Small test using regular camera footage of parking with minimal background movement for duration of 2min30sec of 11.5mb, 1080p video, h.264, 12fps (h264 (High) avc1, yuv420p, 1920x1080, 643 kb/s, 11.99 fps)
Generate 5 jpeg frames/sec with high compressions using: "ffmpeg -i clip.mp4 -vf fps=5 thumb%04d.jpg -hide_banner" and naturally losing quality:
original frame vs jpeg compressed
Grabbing 5 frames/sec from 2min30sec generates 750 images. Each image 69kb. Compress with latest 7z/Ultra compression with command: 7z a -t7z test.7z *.jpg -mx9
Resulting file size - 36.6mb. Original mp4 footage file size - 11.5mb. Resulting file roughly 3x larger. In case we compress jpeg even more let say to 40kb, resulting file would 21.2mb - roughly 2x more then original mp4 file, while image quality would be really bad.
Possibly one way to explain such huge compression result “91% compare to native h.264” would be to compare h.264 stream at 6mbit/sec with JPEGs in 7z archive. But even in such case just h.264 compression would provide better result storage/quality wise.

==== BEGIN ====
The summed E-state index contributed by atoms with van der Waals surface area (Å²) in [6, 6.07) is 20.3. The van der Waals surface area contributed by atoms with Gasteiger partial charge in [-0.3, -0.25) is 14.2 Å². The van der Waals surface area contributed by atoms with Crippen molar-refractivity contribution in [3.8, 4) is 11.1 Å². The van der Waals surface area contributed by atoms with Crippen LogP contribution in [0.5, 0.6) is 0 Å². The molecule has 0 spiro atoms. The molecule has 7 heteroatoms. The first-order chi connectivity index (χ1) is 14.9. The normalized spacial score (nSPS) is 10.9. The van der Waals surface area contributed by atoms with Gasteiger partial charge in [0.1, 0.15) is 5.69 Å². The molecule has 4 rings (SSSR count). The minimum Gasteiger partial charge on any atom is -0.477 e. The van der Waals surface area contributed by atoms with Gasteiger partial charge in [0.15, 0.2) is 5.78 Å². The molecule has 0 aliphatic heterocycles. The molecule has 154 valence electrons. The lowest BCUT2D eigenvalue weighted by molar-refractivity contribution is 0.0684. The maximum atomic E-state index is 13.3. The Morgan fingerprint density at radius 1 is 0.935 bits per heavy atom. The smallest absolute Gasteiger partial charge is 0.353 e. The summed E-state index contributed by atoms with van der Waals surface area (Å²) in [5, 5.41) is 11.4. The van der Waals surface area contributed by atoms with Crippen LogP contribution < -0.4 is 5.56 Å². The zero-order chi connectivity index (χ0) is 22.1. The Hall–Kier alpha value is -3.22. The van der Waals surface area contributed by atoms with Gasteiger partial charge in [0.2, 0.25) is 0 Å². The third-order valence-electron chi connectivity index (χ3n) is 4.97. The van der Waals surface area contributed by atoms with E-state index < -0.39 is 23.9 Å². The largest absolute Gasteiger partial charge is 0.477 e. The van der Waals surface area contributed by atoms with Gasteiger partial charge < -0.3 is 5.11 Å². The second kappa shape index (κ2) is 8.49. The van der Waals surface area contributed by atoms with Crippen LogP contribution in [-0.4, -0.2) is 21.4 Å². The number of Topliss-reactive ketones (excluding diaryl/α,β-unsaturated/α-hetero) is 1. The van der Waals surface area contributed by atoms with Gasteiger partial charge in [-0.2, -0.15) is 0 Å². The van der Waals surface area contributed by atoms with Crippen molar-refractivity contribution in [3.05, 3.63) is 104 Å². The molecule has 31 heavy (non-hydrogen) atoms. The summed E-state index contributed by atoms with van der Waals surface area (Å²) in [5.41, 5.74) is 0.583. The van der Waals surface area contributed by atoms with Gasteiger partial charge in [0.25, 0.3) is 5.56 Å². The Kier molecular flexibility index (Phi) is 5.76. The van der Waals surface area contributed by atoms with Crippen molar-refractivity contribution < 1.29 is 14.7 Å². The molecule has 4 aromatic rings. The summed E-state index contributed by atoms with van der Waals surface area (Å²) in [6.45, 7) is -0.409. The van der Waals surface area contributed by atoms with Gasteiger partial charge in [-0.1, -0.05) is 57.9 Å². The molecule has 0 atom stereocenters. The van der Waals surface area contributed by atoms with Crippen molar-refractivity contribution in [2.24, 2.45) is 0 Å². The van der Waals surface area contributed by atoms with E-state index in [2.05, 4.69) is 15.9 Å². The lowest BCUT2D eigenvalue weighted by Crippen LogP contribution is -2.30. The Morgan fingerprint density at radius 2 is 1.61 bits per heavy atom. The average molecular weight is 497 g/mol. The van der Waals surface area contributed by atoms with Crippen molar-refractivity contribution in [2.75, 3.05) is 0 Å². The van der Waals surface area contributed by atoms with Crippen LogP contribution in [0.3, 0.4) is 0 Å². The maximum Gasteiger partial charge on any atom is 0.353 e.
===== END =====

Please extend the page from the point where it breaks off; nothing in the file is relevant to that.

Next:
But even in such case just h.264 compression would provide better result storage/quality wise.
agreed. i did similar tests and got similar results.
to note, they are placing a lot of stock in their redundancy analysis and optimization.
Along with our software grouping the images, analyzing redundancy, adjusting dpi and quality to optimal levels...
forget smart codecs or h.265, i couldn’t come close to even straight h.264 using low quality jpegs and 7z on max settings. of course, depending how much you degrade the jpeg you could get there i suppose.
but, imho, the only way this method is likely to save space AND retain the same image quality is if you are storing MJPEG streams. but against h.26x, no way.
Video stream analysis and optimization that is essentially what h.264 does - Motion Compensation and Variable block sizes. H.264 is a lossy compression as well as JPEG. Lzma2 is lossless. For Vsaas cloud - storage is a major cost, bandwidth is a bottleneck and therefore video stream compression is always a problem.
In my opinion main questions were already asked by Sergey:
1) why did you choose security as an application point for that, to begin with? can you offer this compression method to google/youtube maybe? If not, why?
2) does the world need H.265/H.264 or other MPEG moving forward?
Today, we’re excited to announce the release of Proactive Live View! Seeing Your Cameras Live will now be accessible through our CMS. We’ve created a walkthrough video just for you, to show you how to access Live View and use our features.